at 4:03 a.m. (from the "4 a.m Series"), Minneapolis, MN.


Mural on the riot-protected boarded-up windows at Seward Co-op
at 4:05 a.m. (from the "4 a.m Series"), Minneapolis, MN.


The “Say Their Names Cemetery” located a block from where George Floyd
was killed at 4:33 a.m. (from the "4 a.m Series"), Minneapolis, MN.


Murals on the riot-protected boarded-up windows of Arbeiter Brewing and
Moon Palace Books at 4:50 a.m. (from the "4 a.m Series"), Minneapolis, MN.


Minnehaha Drive-Up Liquors (burned down) across from the Third Precinct
building at 4:55 a.m. (from the "4 a.m Series"), Minneapolis, MN.

A piece of mine was accepted, and I found it this past weekend on their website:


A few other pieces were already selling.


This was the piece they selected.

Check out the work and purchase a piece for their fundraiser if you'd like - it runs through Friday night.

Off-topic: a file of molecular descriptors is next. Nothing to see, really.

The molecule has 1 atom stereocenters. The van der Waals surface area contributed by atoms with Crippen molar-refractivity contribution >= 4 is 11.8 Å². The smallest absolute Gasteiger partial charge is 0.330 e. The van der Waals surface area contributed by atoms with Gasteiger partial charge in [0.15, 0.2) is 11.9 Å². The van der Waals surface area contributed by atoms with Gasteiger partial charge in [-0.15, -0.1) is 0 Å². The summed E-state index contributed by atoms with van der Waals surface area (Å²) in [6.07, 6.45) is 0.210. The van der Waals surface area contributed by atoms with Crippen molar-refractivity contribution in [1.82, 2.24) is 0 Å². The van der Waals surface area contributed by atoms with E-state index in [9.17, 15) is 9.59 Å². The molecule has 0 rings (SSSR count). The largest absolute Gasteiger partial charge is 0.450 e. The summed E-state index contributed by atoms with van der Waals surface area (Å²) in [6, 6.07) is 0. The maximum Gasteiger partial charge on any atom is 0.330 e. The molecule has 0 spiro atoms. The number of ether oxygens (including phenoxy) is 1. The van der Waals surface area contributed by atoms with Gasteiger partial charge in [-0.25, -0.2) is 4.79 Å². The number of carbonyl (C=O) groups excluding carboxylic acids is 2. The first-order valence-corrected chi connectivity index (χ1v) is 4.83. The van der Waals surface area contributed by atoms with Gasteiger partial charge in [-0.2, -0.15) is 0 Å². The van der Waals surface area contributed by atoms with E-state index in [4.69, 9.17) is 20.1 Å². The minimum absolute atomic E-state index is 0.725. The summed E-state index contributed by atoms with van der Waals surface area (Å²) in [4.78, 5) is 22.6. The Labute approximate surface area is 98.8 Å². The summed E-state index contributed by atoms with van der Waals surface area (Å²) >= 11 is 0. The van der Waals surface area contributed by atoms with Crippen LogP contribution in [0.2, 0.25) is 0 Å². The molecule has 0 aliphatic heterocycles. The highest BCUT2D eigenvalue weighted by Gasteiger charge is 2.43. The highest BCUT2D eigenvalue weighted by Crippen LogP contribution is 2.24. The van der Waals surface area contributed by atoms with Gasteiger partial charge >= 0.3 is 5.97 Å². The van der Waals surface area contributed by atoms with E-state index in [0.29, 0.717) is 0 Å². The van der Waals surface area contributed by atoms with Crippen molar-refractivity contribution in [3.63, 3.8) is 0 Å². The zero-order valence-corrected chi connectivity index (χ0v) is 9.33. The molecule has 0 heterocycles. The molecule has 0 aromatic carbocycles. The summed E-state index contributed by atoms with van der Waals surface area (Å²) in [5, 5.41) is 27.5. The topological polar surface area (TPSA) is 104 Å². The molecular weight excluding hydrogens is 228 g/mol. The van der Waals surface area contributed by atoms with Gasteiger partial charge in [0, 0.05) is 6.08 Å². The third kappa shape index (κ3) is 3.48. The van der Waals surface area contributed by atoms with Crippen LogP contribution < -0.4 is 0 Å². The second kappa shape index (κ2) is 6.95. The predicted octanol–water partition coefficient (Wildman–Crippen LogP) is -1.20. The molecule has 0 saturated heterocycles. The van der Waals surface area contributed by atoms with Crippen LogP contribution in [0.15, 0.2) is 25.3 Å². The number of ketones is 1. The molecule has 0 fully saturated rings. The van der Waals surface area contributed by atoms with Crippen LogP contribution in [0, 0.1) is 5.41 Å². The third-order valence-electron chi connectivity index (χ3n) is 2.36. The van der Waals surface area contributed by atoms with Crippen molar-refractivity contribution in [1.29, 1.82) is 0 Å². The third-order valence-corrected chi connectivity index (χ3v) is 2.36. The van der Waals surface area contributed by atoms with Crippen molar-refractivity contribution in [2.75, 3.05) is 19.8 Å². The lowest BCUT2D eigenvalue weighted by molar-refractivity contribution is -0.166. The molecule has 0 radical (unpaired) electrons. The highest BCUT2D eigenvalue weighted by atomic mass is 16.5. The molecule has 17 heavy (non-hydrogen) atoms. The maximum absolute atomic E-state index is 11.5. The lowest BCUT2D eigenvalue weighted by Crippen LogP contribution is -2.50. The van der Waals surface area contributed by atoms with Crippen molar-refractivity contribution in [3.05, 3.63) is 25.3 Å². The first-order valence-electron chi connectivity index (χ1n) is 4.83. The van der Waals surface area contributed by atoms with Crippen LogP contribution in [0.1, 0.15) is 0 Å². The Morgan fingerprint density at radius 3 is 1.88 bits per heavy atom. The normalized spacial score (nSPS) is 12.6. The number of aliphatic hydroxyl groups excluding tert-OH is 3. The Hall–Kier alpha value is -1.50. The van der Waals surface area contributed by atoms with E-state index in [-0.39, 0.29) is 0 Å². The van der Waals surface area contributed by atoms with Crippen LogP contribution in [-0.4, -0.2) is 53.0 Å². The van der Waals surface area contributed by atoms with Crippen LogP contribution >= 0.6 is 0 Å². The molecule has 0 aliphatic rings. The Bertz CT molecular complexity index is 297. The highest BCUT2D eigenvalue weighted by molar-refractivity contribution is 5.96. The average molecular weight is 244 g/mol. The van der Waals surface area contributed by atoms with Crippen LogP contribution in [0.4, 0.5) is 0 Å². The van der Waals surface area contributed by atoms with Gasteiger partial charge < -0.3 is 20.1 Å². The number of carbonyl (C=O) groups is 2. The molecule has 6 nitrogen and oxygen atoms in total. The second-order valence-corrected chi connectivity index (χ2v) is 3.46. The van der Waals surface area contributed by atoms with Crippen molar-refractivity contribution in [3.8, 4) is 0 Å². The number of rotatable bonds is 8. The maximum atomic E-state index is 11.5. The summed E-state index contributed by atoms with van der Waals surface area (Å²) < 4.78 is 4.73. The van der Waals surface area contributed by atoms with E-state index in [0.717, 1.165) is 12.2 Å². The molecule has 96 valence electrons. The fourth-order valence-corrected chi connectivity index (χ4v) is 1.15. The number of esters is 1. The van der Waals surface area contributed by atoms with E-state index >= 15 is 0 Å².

Saturday, June 20, 2020

Reminders of a "Normal" Semester

I stopped back at Hamline University recently to grab a few files from this past semester. We had about 5-6 "normal" weeks of the semester before we took a long spring break and then came back remotely for the rest of the school year. I sat down to make sure I had copies of all my screen capture recordings:


In the middle of the desktop is a grouping of 14 videos (nearly 5 GB of them).

Those are just recorded presentations for my students. They were not the examples, PowerPoints, handouts, or their projects. So all-in-all, I downloaded nearly 11 GB of info from the last half of the semester: 2.3 GB from my Digi I class, 3.5 GB from my Digi II class, and nearly 5 GB of screen capture recordings that were a mix of both classes.

I noticed my notes from the first week of the semester were still on the whiteboard behind the projection screen - the "nerdy week" as I call it where we go over camera functions. I love that week. This was a reminder of how joyfully and normally (and naively) we started the spring semester of 2020: